5 Reasons Why Pay-For-Performance Can Never Work

by Stacey Barr |

Is the core assumption of pay-for-performance, that we can isolate the contribution of individuals on outcomes, correct? Here are five challenges that need to be met, and met well, before pay-based reward and punishment should even be considered.

 Is the core assumption of pay-for-performance correct? Credit: vinnstock

Is the core assumption of pay-for-performance, that we can isolate the contribution of individuals on outcomes, correct? Linda Gorman, in her essay on What’s Wrong with Pay for Performance? in the medical and education sectors, writes a compellingly and soundly evidenced argument that should have pay-for-performance advocates dropping it like a hot coal.

From Linda’s essay, I summarised five specific challenges that can’t be ignored in any pay-for-performance scheme – no matter the sector or industry.

Challenge #1: Isolating individual contribution when variation is always going to be present.

Because all things vary, our performance measures will exhibit variation. That’s normal. But if we don’t appreciate that variation, we’ll risk making decisions about a good project manager at a time when the project performance measures are at a natural sway away from target. Likewise, we’ll risk making decisions about a poor project manager at a time when the project performance measures are at a natural sway toward targeted performance.

Challenge #2: Isolating individual contribution when the effect unfolds over time.

Not all impact is immediate. A careers counsellor may instil some great advice in unemployed graduates that won’t take effect until many years after the counsellor has lost contact with those graduates.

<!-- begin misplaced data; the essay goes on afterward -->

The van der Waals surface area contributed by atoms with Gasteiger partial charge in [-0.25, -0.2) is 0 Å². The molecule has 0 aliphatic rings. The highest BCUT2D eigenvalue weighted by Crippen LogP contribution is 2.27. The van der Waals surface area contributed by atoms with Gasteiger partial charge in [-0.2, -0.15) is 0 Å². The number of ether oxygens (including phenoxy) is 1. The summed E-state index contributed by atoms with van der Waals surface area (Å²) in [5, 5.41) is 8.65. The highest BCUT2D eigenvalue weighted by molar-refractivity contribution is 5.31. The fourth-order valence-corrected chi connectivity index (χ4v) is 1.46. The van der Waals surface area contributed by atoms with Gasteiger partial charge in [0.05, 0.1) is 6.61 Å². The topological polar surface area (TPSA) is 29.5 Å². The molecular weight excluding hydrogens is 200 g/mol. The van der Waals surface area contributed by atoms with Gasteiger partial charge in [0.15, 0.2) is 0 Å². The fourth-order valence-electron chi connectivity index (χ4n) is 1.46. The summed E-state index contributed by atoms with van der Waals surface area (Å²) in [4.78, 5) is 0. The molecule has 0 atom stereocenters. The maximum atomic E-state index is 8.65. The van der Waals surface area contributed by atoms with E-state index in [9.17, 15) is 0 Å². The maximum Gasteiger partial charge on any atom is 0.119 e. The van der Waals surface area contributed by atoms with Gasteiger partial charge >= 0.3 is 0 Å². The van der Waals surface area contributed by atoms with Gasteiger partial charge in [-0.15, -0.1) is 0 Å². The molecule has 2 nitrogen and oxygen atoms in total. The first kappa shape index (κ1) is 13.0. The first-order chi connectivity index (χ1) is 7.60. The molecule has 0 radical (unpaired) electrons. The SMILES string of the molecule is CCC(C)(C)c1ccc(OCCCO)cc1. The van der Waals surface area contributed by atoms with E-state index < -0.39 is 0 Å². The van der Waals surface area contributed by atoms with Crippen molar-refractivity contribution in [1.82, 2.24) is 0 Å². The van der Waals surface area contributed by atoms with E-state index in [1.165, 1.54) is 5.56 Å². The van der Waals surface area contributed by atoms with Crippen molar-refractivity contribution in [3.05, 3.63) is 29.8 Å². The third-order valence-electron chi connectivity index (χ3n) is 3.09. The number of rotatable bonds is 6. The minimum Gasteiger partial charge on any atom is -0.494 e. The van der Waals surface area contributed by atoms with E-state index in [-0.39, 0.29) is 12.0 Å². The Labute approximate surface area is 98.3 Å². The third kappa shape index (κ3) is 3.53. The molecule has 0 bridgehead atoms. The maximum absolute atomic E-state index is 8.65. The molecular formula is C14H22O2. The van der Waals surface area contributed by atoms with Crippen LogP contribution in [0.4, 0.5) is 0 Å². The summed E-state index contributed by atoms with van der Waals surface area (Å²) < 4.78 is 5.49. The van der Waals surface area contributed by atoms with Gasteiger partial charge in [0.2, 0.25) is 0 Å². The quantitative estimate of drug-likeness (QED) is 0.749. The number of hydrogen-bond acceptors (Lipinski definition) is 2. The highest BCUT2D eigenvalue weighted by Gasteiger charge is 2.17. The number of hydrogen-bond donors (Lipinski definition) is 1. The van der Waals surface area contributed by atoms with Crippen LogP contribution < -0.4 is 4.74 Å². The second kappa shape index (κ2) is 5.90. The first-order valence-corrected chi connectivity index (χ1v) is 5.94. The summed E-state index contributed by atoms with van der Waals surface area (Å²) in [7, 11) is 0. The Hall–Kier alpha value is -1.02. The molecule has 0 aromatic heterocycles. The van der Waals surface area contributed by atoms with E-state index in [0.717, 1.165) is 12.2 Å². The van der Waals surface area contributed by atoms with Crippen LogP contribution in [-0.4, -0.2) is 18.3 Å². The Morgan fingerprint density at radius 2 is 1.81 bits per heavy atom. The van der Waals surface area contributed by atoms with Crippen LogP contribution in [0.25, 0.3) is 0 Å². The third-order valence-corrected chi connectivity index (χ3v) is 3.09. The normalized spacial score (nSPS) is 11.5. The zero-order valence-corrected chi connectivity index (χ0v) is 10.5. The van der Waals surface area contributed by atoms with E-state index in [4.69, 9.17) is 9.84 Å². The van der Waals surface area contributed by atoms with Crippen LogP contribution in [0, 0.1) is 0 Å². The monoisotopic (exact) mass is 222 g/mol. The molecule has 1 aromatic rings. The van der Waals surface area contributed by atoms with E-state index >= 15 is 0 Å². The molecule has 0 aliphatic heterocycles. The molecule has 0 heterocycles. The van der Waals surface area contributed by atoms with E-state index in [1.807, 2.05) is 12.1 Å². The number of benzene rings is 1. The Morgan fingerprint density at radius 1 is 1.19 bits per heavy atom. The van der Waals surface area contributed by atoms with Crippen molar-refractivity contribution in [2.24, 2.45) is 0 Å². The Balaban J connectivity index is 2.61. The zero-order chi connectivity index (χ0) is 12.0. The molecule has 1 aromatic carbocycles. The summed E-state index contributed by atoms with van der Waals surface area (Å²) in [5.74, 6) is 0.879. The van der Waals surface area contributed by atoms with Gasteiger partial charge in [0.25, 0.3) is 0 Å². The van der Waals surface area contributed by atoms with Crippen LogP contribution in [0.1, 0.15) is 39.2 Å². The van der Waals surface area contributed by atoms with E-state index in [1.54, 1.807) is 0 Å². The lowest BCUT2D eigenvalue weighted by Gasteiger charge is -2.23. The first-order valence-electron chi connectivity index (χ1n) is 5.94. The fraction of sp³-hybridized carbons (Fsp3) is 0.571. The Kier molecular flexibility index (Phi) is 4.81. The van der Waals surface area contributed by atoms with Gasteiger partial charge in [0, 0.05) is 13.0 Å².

Challenge #3: Isolating individual contribution when the system of cause-effect is complex.

More often than we realise, what we assume is people’s impact on an outcome is actually the impact of the processes or systems that people have to work in. Policies, procedures, available resources, management direction, actions of other stakeholders, social forces,… these are just some of the things that can have the biggest contribution to an outcome, irrespective of who the people are that are doing the work.

Challenge #4: Isolating individual contribution without testing the size of and sensitivity of impact.

We “performance manage” people to improve their performance. We give them training, we coach them, we incentivise them. But because of challenge #3, when other factors have dominent effects on an outcome, all this effort to improve people’s performance can have but a tiny and inconsequential (or no discernable) effect on the outcome.

Challenge #5: Isolating individual contribution when the effect comes from interactions, not individuals.

Systems thinking is the study of the interconnections between and among things. It’s the opposite of reductionism. And at least in my experience, it’s a truer description of how the world works. In reducing an outcome to a linear sum of individual people’s contributions, we ignore the fact that much of reason for that outcome being achieved is due to the way those people worked together to make the outcome possible.

This fifth challenge, for me, is probably the most difficult of all to overcome before pay-for-performance can become anything more than a nail in the coffin of true organisational performance excellence.

TAKE ACTION:

I’d love to make this a discussion. What are your thoughts about pay-for-performance, about these challenges, other challenges, and how they might be met? Share your comments on this blog, below.

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